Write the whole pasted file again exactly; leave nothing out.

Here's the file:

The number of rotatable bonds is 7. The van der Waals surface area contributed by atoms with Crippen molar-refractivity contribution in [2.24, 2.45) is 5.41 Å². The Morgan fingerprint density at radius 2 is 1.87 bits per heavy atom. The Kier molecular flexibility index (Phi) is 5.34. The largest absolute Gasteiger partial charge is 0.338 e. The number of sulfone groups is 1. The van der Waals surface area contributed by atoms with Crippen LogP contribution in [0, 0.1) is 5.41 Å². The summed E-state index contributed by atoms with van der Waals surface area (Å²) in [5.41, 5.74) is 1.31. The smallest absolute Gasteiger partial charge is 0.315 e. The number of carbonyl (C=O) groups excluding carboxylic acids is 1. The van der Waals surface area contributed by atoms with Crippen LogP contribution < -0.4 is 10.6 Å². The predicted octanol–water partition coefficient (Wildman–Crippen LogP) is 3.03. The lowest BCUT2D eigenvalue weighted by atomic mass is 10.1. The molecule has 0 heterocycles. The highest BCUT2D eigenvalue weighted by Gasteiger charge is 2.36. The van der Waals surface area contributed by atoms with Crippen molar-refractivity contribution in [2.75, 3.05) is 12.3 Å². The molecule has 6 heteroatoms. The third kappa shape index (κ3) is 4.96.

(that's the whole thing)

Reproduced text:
The number of rotatable bonds is 7. The van der Waals surface area contributed by atoms with Crippen molar-refractivity contribution in [2.24, 2.45) is 5.41 Å². The Morgan fingerprint density at radius 2 is 1.87 bits per heavy atom. The Kier molecular flexibility index (Phi) is 5.34. The largest absolute Gasteiger partial charge is 0.338 e. The number of sulfone groups is 1. The van der Waals surface area contributed by atoms with Crippen LogP contribution in [0, 0.1) is 5.41 Å². The summed E-state index contributed by atoms with van der Waals surface area (Å²) in [5.41, 5.74) is 1.31. The smallest absolute Gasteiger partial charge is 0.315 e. The number of carbonyl (C=O) groups excluding carboxylic acids is 1. The van der Waals surface area contributed by atoms with Crippen LogP contribution < -0.4 is 10.6 Å². The predicted octanol–water partition coefficient (Wildman–Crippen LogP) is 3.03. The lowest BCUT2D eigenvalue weighted by atomic mass is 10.1. The molecule has 0 heterocycles. The highest BCUT2D eigenvalue weighted by Gasteiger charge is 2.36. The van der Waals surface area contributed by atoms with Crippen molar-refractivity contribution in [2.75, 3.05) is 12.3 Å². The molecule has 6 heteroatoms. The third kappa shape index (κ3) is 4.96.